When former West Bengal chief minister Jyoti Basu anointed Buddhadev Bhattacharya as his successor, people had misgivings about the seemingly aloof home (police) and information and cultural affairs minister. Would the Marquez-reading, Bunuel-watching parvenu be able to reach out to the masses? Six months into his new job, Bhattacharya is smashing every myth.
Even after Basu stepped down in November 2000, it took Bhattacharya some time to find his voice in the government. This prompted Trinamool Congress leader Mamata Banerjee- the woman who wants Bhattacharya's job more than anything in the world-to carp, "The state is being run by two chief ministers."
Parallels do exist between the two. Bhattacharya, like Basu, is known to be the liberal face of Marxists. In May 1997, Basu got a shot at being the prime minister. At the central committee meeting which took up the resolution, only two votes cast by the Bengal communists were in favour of the move. One of them was Bhattacharya's. He could see the "historic blunder" coming.
At 56, Bhattacharya is also the young blood in a party of geriatrics. This does create problems. His contemporaries, many of whom are ministers, aren't always willing to listen to him. Even so, in the war for Writers' Buildings, Bhattacharya is just what the doctor ordered. Especially as an antidote to Mamata.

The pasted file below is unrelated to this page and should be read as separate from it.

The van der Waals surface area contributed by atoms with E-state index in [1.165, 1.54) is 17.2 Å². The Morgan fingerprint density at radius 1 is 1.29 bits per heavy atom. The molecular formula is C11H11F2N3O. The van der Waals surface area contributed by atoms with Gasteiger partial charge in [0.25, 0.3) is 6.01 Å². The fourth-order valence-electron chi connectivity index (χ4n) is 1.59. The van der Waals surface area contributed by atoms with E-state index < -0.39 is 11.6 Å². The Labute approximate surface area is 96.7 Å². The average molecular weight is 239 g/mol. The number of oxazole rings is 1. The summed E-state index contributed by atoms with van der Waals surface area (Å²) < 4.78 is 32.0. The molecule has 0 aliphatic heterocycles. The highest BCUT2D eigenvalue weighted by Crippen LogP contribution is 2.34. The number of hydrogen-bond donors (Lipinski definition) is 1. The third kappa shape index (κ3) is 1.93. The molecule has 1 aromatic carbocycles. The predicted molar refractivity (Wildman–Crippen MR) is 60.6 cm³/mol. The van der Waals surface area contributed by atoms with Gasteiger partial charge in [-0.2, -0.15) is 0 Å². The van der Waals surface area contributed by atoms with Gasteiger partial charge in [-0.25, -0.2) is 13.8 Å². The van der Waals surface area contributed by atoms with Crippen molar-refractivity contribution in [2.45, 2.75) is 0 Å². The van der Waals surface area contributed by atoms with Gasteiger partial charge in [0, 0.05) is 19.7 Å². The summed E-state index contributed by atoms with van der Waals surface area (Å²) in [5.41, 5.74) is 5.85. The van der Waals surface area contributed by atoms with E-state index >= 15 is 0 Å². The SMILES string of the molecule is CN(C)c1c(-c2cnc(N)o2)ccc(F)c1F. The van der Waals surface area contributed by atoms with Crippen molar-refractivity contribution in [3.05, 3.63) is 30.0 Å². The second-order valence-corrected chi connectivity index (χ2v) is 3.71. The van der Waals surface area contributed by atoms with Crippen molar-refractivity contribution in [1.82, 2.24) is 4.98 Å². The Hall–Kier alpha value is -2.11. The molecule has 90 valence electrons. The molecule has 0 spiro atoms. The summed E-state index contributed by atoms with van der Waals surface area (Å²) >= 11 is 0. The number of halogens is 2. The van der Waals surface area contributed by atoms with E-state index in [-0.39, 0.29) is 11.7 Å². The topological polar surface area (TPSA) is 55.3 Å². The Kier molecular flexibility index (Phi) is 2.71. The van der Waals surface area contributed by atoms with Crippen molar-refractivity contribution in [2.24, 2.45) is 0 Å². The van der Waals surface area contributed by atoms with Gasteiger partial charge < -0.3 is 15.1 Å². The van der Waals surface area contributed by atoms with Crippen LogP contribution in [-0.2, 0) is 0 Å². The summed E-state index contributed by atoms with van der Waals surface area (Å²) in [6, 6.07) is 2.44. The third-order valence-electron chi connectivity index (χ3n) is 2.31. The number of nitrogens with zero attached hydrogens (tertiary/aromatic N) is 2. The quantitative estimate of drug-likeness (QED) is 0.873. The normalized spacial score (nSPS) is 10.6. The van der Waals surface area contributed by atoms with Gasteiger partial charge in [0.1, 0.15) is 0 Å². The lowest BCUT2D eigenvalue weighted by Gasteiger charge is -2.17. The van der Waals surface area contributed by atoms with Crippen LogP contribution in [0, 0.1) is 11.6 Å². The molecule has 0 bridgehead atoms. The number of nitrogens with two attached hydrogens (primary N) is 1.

For one, he has a spotless reputation. His humble origins (he studied at a Bengali-medium school), his no-frills lifestyle (he refuses to move out of his 720-sq ft flat) and now his legwork, all match Mamata's. The man who was once uncomfortable with the business community is today mouthing it mantras, talking industry and investments and promising clampdowns on trade unions. Recently, through a slew of circulars, Bhattacharya tried to induce some (short-lived) discipline in government departments by checking expenditure and tardiness.
But Bhattacharya is very much a product of his party, while Mamata has grown through her own charisma-or idiosyncrasies. A few weeks ago, while Congress and Trinamool leaders were negotiating an alliance, Mamata upped and disappeared. She locked herself in a room and was busy playing tunes from Kaho Naa Pyaar Hai on her synthesiser. In her off-white cotton saree, she is the picture of studied simplicity. From publicly "hanging" herself in the 1980s to inviting Prime Minister Atal Bihari Vajpayee to her security-challenged two-room house a year ago, there's no attention-grabber quite like "Didi". At 46, Mamata is a firm believer in the politics of gimmickry and has punctuated her three-decade career with stunts.
Yet, her supporters have cut through the slack of well-publicised exhibitionism to now look upon Mamata as the only serious alternative to 24 years of Left Front rule. No doubt the woman who was once "driven out" of the Congress has worked hard to get where she is. Today, Mamata is being wooed by the high command of her former party, marginalising local Congresswallahs like Somen Mitra.
Mamata is everything a challenger should be: populist, irreverent and anti-establishment. But her stubbornness and volatile temperament could cost her heavily. Her sudden decision to break her two-year relationship with the BJP just weeks shy of the polls is a case in point. But then she likes walking the tightrope. Will Bhattacharya give her right of way?